It should be mandatory for men and women to have routine examinations at the doctors for cancer because too often we hear of people being diagnosed too late and we should all granted the chance to be periodically reviewed by our GP.

Perhaps we should all have extensive health examinations on an annual basis but this would mean more GPs or them having to work weekends, but what’s the price for a human life?

Should the Government consider alternative means of financing the NHS and consider co-payment from patients? And even if it was necessary to consider co-payments for NHS clinical services to re-establish sufficient provision, would the service really get any better?

Each aspect of your life you pay for whether it’s your holiday, your home, your car or whether or not your children go to private school.

But not everybody lives a privileged life especially when we’re at a time when there’s a rise in homelessness and people have to go to food banks. There are already people who can’t afford to see a dentist and soon they won’t be able to access a doctor and we’ll be back to before the NHS was founded.

Richard Branson recently sued the NHS for £2,000,000 and the way it’s going, he’s surrounding the NHS like a rotten carcass and when he descends, our healthcare will be his business.

There are people out there that would be prepared to pay money to see their doctor and if they can afford that, then that’s great, but there are those that can’t afford it and those that can afford it, then they can afford to pay for private healthcare.

The thing that people don’t understand is that if you complain it gives the government more incentive to sell off the NHS.

However, in Switzerland, everybody has health insurance. It’s mandatory.

They can determine which health insurer to go for, whereas in Britain you’re effectively forced to take out a government policy.

In Switzerland, the health insurers, in their turn, have contracts with doctors and hospitals, so there’s a choice and competition at two levels: among insurers and among healthcare providers.

So, what about the poor? Well, they’re compulsorily covered too. If they don’t have enough money to pay a premium, it’s paid for them.

Of course, this is up for debate and are we in Britain worshipping the false god of the NHS, clearly, we need better healthcare and other countries have moved on, so should we?

Operations are always done on the evidence of need and you have to meet guidelines to have the operations done on the NHS so not much will improve.

While small breasts may produce aesthetic distress due to an observed failure to accomplish specific beauty criteria, big breasts produce serious health problems.

Enlarged breasts in females are called macromastia and in males ginecomastia. Men normally suffer from ginecomastia because of extremely complex health maladies such as obesity, pituitary gland, a gland in the brain producing hormones regulating organism functions, tumour and hyperprolactinemia, a raised hormone absorption in blood, which in females is necessary for breastfeeding, whereas women may have bigger breasts without any systemic pathology.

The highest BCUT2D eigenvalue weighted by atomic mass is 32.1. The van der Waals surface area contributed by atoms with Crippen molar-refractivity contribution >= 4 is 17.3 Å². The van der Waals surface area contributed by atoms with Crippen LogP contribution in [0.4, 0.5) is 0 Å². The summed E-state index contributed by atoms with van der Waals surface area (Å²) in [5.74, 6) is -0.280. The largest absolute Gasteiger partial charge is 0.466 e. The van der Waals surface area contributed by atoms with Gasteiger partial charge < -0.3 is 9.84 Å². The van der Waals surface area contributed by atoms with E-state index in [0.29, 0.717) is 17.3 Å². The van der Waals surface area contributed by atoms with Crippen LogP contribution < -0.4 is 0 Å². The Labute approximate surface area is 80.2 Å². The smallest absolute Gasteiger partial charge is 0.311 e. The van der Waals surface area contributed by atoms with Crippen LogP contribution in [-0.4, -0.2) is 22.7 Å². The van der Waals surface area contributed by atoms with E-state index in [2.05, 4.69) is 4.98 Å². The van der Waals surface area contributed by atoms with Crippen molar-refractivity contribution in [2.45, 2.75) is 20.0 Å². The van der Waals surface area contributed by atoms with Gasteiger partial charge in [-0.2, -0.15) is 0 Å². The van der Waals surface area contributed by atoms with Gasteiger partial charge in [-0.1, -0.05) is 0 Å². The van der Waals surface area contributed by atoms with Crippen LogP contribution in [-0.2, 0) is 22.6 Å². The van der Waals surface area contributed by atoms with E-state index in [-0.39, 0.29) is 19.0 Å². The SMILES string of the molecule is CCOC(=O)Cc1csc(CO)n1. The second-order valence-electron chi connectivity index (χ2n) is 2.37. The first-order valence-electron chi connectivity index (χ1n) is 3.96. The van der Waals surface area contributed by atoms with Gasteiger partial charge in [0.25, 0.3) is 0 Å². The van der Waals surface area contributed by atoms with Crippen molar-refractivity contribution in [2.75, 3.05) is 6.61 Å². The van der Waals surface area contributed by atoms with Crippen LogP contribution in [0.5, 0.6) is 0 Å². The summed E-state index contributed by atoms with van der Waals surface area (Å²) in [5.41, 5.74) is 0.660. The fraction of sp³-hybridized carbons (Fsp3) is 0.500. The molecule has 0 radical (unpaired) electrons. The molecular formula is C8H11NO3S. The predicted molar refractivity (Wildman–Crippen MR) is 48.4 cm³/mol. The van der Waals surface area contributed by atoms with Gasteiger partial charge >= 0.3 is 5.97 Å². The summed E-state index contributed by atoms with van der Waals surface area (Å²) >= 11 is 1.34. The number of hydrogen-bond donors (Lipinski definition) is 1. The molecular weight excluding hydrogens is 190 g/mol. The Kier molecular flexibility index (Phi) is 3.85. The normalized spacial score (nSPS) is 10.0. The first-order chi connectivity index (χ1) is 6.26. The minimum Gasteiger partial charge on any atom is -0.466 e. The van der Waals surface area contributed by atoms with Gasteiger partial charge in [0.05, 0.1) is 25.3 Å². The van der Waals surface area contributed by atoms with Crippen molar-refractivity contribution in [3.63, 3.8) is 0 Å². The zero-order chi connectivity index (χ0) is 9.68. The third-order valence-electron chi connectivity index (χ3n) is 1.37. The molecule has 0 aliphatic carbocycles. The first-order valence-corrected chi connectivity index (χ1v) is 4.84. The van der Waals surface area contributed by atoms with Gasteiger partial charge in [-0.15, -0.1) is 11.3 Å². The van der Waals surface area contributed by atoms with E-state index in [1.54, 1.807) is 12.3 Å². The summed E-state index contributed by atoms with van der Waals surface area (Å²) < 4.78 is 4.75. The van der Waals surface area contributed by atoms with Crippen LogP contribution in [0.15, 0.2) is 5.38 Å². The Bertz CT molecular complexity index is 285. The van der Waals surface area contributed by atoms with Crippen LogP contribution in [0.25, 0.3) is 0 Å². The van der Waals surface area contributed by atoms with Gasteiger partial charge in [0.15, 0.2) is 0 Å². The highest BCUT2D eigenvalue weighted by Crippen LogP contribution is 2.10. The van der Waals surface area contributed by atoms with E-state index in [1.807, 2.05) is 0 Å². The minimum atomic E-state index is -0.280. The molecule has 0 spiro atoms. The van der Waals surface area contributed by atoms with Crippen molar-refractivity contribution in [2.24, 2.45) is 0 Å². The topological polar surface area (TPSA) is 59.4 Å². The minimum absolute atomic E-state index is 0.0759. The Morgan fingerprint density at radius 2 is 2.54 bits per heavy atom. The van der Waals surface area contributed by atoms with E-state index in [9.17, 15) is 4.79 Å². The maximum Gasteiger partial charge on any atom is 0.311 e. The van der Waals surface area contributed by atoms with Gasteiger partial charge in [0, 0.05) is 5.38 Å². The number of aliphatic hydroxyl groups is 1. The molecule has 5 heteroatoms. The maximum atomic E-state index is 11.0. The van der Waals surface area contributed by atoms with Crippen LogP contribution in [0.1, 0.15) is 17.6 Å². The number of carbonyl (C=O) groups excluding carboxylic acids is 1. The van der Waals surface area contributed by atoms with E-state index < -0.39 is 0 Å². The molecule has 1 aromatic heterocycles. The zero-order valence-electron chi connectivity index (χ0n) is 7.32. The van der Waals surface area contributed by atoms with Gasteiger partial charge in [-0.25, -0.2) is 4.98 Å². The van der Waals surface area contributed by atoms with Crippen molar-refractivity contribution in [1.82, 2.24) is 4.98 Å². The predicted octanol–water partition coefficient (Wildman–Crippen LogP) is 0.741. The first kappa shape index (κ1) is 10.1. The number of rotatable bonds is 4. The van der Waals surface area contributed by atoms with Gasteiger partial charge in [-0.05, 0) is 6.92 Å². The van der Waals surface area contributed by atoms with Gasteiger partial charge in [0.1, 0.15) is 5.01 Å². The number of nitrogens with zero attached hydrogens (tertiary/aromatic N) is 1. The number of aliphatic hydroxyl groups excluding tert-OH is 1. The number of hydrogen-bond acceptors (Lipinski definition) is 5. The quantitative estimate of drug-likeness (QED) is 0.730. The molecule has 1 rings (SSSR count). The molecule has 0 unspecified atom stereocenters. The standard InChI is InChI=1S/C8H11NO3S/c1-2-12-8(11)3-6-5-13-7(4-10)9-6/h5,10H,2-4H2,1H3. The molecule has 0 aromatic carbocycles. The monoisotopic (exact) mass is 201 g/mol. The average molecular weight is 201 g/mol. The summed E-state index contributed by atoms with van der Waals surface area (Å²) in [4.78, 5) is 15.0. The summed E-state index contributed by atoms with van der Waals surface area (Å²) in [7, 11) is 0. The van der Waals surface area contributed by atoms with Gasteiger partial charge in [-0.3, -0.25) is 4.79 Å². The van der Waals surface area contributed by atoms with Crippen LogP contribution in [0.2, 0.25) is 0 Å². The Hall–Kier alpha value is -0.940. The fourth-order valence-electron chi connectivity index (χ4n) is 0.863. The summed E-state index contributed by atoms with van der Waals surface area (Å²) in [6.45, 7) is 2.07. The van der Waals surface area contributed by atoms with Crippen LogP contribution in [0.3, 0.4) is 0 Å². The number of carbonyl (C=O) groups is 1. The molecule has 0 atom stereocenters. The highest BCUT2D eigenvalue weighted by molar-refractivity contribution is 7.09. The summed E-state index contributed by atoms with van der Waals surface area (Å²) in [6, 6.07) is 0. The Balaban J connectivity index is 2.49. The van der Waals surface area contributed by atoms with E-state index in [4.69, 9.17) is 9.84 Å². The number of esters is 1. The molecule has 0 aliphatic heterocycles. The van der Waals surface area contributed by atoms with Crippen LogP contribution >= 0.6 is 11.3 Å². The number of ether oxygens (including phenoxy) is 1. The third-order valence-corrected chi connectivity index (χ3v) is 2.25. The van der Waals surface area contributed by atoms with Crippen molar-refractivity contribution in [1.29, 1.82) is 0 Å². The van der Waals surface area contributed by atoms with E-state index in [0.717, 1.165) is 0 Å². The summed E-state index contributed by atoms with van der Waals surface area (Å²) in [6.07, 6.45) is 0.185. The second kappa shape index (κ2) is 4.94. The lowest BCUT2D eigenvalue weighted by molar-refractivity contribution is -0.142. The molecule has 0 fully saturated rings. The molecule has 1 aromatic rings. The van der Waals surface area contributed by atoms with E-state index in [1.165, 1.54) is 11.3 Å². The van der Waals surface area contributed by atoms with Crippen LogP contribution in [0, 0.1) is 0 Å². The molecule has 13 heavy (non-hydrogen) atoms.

Normally, women with bigger breasts complain about a backache, pain in the neck, migraine, chafing, heat rash, restricted physical exercise, yeast infections, striae, scar-like streaks and a serious emotional malady.

Several sorts of pain arise because of poor posture and persistent nerve problems because the mass of breasts degrades the spine formation and leads to nerve compression.

Consequently, different kinds of pain arise and even though the pain can be subdued with medications they don’t eliminate the central problem and damage.

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Non–steroidal anti-inflammatory medications such as Ibuprofen, Diclofenac, Ketorolac and others may be provisionally helpful but also, skin is usually damaged because rubbing, heat and sweating make the skin more exposed to injuries, therefore big breasts are much more receptive to infections, inflammation and chafing.

Furthermore, the quick growth of breasts results in striae because our skin is flexible and if growth is very fast it tears apart leaving scar like streaks and the skin is further damaged by wide trenches on the shoulders from bra strap pressure.

Even though women are normally eager to have big breasts, those who have frequently encounter emotional pain. They find it hard to get appropriate clothes and they feel uncomfortable because of the sweating, rashes and restrictions to exercise unobstructedly.

The lack of physical movement itself causes weight gain, bad physical condition and health dilemmas and teens in such circumstances are particularly exposed to being made fun of which can lead to a poor emotional condition.